Invited into the tent, we found ourselves sitting opposite to a woman – call her Amal – who narrated her ordeal. She could be 45 years old, but it was difficult to tell. A life of hard work under the Iraqi sun has shriveled her skin. Next to her is her daughter, an infant in her lap, and her two sons, 11 and 14 years old. They lived in Kojo, a village south of Mount Sinjar. “Back then we lived normal lives,” she says. “We were satisfied.” When ISIS attacked her village early one day, they killed one of her daughters. The woman survived  with her other daughter Nisrin and two teenage sons, but together with dozens of other family members, they were taken hostage. The Daesh militants forced them to convert to Islam and to read the Koran. When an old woman refused, they immediately shot her. Yet, converting did not protect them from the worst of suffering.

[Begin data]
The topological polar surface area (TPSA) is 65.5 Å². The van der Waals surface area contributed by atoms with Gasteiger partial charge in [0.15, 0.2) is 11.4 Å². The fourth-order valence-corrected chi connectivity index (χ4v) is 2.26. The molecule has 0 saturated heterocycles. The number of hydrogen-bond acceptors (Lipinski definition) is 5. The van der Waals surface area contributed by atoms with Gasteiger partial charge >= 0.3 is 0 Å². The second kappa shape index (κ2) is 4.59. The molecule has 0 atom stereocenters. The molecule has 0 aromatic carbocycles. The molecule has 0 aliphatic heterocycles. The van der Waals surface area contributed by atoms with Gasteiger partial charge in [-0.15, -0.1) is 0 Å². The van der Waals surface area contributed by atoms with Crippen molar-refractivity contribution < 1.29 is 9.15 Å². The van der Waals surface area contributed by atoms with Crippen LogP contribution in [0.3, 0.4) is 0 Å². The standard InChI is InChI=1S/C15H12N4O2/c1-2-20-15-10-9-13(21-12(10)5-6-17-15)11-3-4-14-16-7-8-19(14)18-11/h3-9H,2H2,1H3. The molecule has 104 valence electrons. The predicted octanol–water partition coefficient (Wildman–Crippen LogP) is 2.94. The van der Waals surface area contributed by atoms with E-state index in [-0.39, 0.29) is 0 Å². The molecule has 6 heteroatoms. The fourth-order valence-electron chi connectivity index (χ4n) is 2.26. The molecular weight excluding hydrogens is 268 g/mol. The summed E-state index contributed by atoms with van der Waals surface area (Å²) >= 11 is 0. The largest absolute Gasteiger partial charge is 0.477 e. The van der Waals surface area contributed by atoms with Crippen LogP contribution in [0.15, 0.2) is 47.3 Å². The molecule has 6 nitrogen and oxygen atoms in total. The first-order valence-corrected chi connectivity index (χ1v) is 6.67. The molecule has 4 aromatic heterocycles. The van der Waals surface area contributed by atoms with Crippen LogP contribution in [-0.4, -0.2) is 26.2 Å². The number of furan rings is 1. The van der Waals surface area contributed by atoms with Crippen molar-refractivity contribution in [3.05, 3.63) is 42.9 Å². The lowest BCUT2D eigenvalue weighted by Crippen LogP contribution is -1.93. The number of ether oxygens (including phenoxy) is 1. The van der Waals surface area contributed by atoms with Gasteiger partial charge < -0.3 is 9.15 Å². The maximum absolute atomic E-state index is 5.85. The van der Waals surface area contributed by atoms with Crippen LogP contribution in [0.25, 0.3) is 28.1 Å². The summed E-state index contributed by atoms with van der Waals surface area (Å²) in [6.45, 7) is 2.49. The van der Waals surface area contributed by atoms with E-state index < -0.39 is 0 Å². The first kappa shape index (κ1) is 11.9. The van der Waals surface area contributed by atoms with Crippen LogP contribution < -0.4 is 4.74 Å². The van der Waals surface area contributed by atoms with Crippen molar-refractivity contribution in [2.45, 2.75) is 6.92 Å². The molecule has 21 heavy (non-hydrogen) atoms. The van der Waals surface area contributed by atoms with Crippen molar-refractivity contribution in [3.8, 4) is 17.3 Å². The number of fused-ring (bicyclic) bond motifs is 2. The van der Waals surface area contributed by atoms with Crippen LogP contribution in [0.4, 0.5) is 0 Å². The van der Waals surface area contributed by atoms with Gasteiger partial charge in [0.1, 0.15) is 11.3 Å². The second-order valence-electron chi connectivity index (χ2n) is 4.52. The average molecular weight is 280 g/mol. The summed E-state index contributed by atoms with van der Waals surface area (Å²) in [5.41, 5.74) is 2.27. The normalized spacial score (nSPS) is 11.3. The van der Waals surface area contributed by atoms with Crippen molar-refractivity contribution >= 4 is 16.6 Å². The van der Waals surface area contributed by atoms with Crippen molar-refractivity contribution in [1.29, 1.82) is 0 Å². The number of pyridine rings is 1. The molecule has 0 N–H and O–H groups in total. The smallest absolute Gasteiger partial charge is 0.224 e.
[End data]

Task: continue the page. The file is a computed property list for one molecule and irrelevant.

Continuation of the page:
“The first group that attacked Kojo were local Arabs,” Amal continues. “They separated the women from the men, and took us to Sinjar city. They mistreated us, left us without food for ten days. Then, they separated us to small groups of 10-15, and one of them started selling us to others, and sent us to different places.” Amal was taken to Mosul where she stayed for a month, before being moved to Tel A’far where she was kept captive for another month, before being sold yet again. This time, they sent her to Raqqa where she languished as a slave for yet another month. ISIS often kept her at their military headquarters, one of the worst places to be hostage, given the constant mistreatment and abuse by large numbers of militants passing through. When she sought to resist, one of her captors struck her on the head with the butt of his rifle; the wound bled for a month. Amal still has pains and memory gaps. She urgently needs treatment and medication, but does not have the money.